Non local solitons and dark matter in NJP !

Dark matter condensates as highly nonlocal solitons: instability in the Schwarzschild metric and laboratory analog

Theories on the bosonic nature of dark matter are a promising alternative to the cold dark matter model. Here we consider a dark matter halo in the state of a Bose–Einstein condensate (BEC), subject to the gravitation of a black hole. In the low energy limit, we bring together the general relativity in the Schwarzschild metric and the quantum description of the BEC. The model is solvable in the Fermi normal coordinates with the so-called highly nonlocal approximation and describes tidal deformations in the condensate wave function. The black hole deforms the localized condensate until the attraction of the compact object overcomes the self-gravitation and destabilizes the solitonic dark matter. Moreover, the model can be implemented as a gravitational analog in the laboratory; the time-dependent potential generated by the galactic black hole can be mimicked by an optical trap acting on a conventional condensate. The results open the way to new laboratory simulators for quantum gravitational effects.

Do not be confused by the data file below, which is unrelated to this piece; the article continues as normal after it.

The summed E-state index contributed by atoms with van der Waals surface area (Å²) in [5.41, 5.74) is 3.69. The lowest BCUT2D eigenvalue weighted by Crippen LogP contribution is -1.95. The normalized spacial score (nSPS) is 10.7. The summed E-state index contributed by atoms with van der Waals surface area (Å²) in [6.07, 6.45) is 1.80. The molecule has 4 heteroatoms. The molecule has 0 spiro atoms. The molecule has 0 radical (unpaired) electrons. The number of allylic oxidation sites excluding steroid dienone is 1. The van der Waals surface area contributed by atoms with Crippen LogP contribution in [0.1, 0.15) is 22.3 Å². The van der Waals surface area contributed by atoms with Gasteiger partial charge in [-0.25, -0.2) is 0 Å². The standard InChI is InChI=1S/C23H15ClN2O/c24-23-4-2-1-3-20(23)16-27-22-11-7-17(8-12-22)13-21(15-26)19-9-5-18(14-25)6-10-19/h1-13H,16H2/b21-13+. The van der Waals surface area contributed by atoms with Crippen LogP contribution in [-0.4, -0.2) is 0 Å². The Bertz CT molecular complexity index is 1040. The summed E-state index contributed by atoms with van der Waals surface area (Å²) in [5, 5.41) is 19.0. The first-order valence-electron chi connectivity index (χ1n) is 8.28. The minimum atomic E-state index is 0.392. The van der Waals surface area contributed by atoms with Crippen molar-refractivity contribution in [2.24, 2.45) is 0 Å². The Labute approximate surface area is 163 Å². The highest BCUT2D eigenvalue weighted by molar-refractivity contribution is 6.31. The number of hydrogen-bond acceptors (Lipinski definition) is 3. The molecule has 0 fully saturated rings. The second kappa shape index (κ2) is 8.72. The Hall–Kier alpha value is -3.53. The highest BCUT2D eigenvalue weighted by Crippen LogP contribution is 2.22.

24 New J. Phys. 26 033001 (2024)

Hyperscaling in the Coherent Hyperspin Machine in PRL !